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LANGUAGE AND CULTURE

Italian word of the day: ‘Evvai’

Hooray for this Italian word of encouragement.

Italian word of the day: 'Evvai'
Photo: DepositPhotos

It's easy to get discouraged when you're learning a language. After the first steep learning curve, when conjugating the present tense correctly feels like a triumph, it's almost inevitable you'll slow depressingly down when it comes to picking up the harder stuff.

To anyone stuck on that miserable plateau, we say: evvai

It's an Italian term of encouragement, translating roughly as 'come on!' Some say it's an updated variation of evviva ('hurrah'), the somewhat old-fashioned term you'd use to wish health and happiness to, say, a reigning monarch.

Evviva la regina!
Long live the queen!

Alternatively you can translate evvai as a contraction of e vai: 'and go'. In fact it's both coming and going: the expression is used to encourage, like 'come on', but also to congratulate – like 'way to go!'

Hai avuto il lavoro? Evvai!
You got the job? Way to go!

Evvai is also, simply, a way to express happiness at something. It's the Italian 'yay!'

Ho vinto! Evvai!
I won! Yesssss!

So stick with it – and keep reading our Words of the Day, of course – and we promise progress will come. And you'll know exactly what to say when it does.

Do you have a favourite Italian word, phrase or expression you'd like us to feature? If so, please email our editor Jessica Phelan with your suggestion.

 

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ITALIAN WORD OF THE DAY

Italian expression of the day: ‘Conosco i miei polli’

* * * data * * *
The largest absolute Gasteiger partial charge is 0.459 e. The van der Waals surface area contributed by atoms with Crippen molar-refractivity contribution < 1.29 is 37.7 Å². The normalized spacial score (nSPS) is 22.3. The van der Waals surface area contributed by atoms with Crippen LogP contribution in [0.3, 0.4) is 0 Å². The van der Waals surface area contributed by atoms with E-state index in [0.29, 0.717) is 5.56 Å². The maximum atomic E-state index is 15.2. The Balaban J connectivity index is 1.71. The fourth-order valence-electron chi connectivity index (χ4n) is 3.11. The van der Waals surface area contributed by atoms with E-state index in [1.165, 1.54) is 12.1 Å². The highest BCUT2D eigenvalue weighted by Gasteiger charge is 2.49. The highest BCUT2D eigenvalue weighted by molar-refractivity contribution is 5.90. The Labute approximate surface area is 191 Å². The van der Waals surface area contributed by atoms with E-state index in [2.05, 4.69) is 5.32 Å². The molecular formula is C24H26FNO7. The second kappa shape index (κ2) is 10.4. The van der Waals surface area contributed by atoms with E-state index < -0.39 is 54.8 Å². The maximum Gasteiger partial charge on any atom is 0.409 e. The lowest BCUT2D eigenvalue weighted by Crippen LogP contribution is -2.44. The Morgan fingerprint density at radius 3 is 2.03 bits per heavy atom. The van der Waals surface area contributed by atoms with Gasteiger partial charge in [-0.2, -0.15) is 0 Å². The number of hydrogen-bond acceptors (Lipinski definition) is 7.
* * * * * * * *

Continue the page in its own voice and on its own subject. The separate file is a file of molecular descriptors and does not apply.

We know what we're dealing with with this Italian phrase.

Italian expression of the day: 'Conosco i miei polli'

You don’t have to be a poultry farmer to go around telling people ‘conosco i miei polli’ – literally, ‘I know my chickens’ – in Italian.

There’s no perfect translation, but it means something along the lines of ‘I know who I’m dealing with/ what they can get up to/ what they’re like’; I know what to expect from them, for better or worse.

It usually implies slightly mischievously that the people or person being discussed could be troublemakers, and that the speaker has the necessary knowledge to deal with them effectively.

You might think of it as ‘I know what those little devils/rascals are like’ if referring to naughty children, or ‘I know how those jokers/b******s operate’ if discussing petty officials or difficult colleagues.

Saranno tornati entro la mattinata; fidati, conosco i miei polli.
They’ll be back by morning; trust me, I know what I’m talking about.

Conosco i miei polli; vedrete che arriveranno alla riunione con mezz’ora di ritardo e daranno la colpa al traffico.
I know them: you’ll see, they’ll get to the meeting half an hour late and blame it on the traffic.

Business Guy Nbc GIF by Sunnyside

According to at least one source, the full original phrase is ‘conosco i miei polli alla calzetta‘, or ‘I know my chickens by their stockings’.

It refers back to a time when chickens roamed the streets or shared courtyards freely.

So they didn’t get mixed up, each bird had a little scrap of coloured cloth tied around their foot that allowed each owner to quickly spot their chicken.

The next time you’re dealing with some tricky characters, you’ll know just what to say.

Do you have an Italian word you’d like us to feature? If so, please email us with your suggestion.

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